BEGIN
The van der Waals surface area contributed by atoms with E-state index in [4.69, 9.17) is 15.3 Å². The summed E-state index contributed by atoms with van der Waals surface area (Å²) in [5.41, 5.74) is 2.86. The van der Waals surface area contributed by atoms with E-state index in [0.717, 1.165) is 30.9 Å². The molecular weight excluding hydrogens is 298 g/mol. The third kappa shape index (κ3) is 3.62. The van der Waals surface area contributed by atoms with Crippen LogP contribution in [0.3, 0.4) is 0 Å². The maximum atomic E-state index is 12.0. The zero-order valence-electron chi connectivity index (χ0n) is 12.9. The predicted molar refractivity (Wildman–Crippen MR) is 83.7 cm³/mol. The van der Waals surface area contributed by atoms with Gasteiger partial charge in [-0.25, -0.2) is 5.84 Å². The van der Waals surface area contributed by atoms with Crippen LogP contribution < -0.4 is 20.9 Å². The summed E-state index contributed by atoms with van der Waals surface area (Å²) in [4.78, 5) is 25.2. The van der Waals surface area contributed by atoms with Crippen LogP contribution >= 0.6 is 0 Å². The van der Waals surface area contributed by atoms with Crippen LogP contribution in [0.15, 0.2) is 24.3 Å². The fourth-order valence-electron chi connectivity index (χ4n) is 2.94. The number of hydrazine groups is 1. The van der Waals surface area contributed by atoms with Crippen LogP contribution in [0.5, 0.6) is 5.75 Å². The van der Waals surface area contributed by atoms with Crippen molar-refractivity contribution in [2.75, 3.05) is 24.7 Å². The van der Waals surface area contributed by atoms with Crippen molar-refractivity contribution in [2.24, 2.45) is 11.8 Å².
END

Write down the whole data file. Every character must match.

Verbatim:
The van der Waals surface area contributed by atoms with E-state index in [4.69, 9.17) is 15.3 Å². The summed E-state index contributed by atoms with van der Waals surface area (Å²) in [5.41, 5.74) is 2.86. The van der Waals surface area contributed by atoms with E-state index in [0.717, 1.165) is 30.9 Å². The molecular weight excluding hydrogens is 298 g/mol. The third kappa shape index (κ3) is 3.62. The van der Waals surface area contributed by atoms with Crippen LogP contribution in [0.3, 0.4) is 0 Å². The maximum atomic E-state index is 12.0. The zero-order valence-electron chi connectivity index (χ0n) is 12.9. The predicted molar refractivity (Wildman–Crippen MR) is 83.7 cm³/mol. The van der Waals surface area contributed by atoms with Gasteiger partial charge in [-0.25, -0.2) is 5.84 Å². The van der Waals surface area contributed by atoms with Crippen LogP contribution < -0.4 is 20.9 Å². The summed E-state index contributed by atoms with van der Waals surface area (Å²) in [4.78, 5) is 25.2. The van der Waals surface area contributed by atoms with Crippen LogP contribution >= 0.6 is 0 Å². The van der Waals surface area contributed by atoms with Crippen LogP contribution in [0.15, 0.2) is 24.3 Å². The fourth-order valence-electron chi connectivity index (χ4n) is 2.94. The number of hydrazine groups is 1. The van der Waals surface area contributed by atoms with Crippen LogP contribution in [0.5, 0.6) is 5.75 Å². The van der Waals surface area contributed by atoms with Crippen molar-refractivity contribution in [2.75, 3.05) is 24.7 Å². The van der Waals surface area contributed by atoms with Crippen molar-refractivity contribution in [2.24, 2.45) is 11.8 Å².